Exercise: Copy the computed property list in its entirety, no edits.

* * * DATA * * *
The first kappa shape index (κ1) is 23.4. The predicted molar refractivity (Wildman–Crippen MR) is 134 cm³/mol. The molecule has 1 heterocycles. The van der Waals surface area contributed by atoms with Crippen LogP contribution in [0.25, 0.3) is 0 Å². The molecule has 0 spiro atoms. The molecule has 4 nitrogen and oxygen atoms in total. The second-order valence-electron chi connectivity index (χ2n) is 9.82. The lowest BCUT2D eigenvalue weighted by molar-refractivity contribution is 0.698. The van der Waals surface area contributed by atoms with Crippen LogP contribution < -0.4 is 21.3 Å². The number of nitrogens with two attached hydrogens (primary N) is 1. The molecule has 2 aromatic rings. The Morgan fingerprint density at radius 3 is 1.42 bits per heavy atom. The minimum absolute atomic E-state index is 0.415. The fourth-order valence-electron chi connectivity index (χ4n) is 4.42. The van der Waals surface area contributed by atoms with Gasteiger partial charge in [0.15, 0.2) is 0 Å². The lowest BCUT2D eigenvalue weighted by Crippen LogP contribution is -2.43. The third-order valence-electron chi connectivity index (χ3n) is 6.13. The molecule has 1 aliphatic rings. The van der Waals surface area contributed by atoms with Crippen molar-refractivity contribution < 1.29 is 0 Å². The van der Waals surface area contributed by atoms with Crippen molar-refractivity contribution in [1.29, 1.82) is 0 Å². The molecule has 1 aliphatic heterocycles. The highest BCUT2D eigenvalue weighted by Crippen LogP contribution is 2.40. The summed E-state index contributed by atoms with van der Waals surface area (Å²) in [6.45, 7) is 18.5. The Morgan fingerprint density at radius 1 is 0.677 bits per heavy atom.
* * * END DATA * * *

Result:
The first kappa shape index (κ1) is 23.4. The predicted molar refractivity (Wildman–Crippen MR) is 134 cm³/mol. The molecule has 1 heterocycles. The van der Waals surface area contributed by atoms with Crippen LogP contribution in [0.25, 0.3) is 0 Å². The molecule has 0 spiro atoms. The molecule has 4 nitrogen and oxygen atoms in total. The second-order valence-electron chi connectivity index (χ2n) is 9.82. The lowest BCUT2D eigenvalue weighted by molar-refractivity contribution is 0.698. The van der Waals surface area contributed by atoms with Crippen LogP contribution < -0.4 is 21.3 Å². The number of nitrogens with two attached hydrogens (primary N) is 1. The molecule has 2 aromatic rings. The Morgan fingerprint density at radius 3 is 1.42 bits per heavy atom. The minimum absolute atomic E-state index is 0.415. The fourth-order valence-electron chi connectivity index (χ4n) is 4.42. The van der Waals surface area contributed by atoms with Gasteiger partial charge in [0.15, 0.2) is 0 Å². The lowest BCUT2D eigenvalue weighted by Crippen LogP contribution is -2.43. The third-order valence-electron chi connectivity index (χ3n) is 6.13. The molecule has 1 aliphatic rings. The van der Waals surface area contributed by atoms with Crippen molar-refractivity contribution < 1.29 is 0 Å². The van der Waals surface area contributed by atoms with Crippen molar-refractivity contribution in [1.29, 1.82) is 0 Å². The molecule has 1 aliphatic heterocycles. The highest BCUT2D eigenvalue weighted by Crippen LogP contribution is 2.40. The summed E-state index contributed by atoms with van der Waals surface area (Å²) in [6.45, 7) is 18.5. The Morgan fingerprint density at radius 1 is 0.677 bits per heavy atom.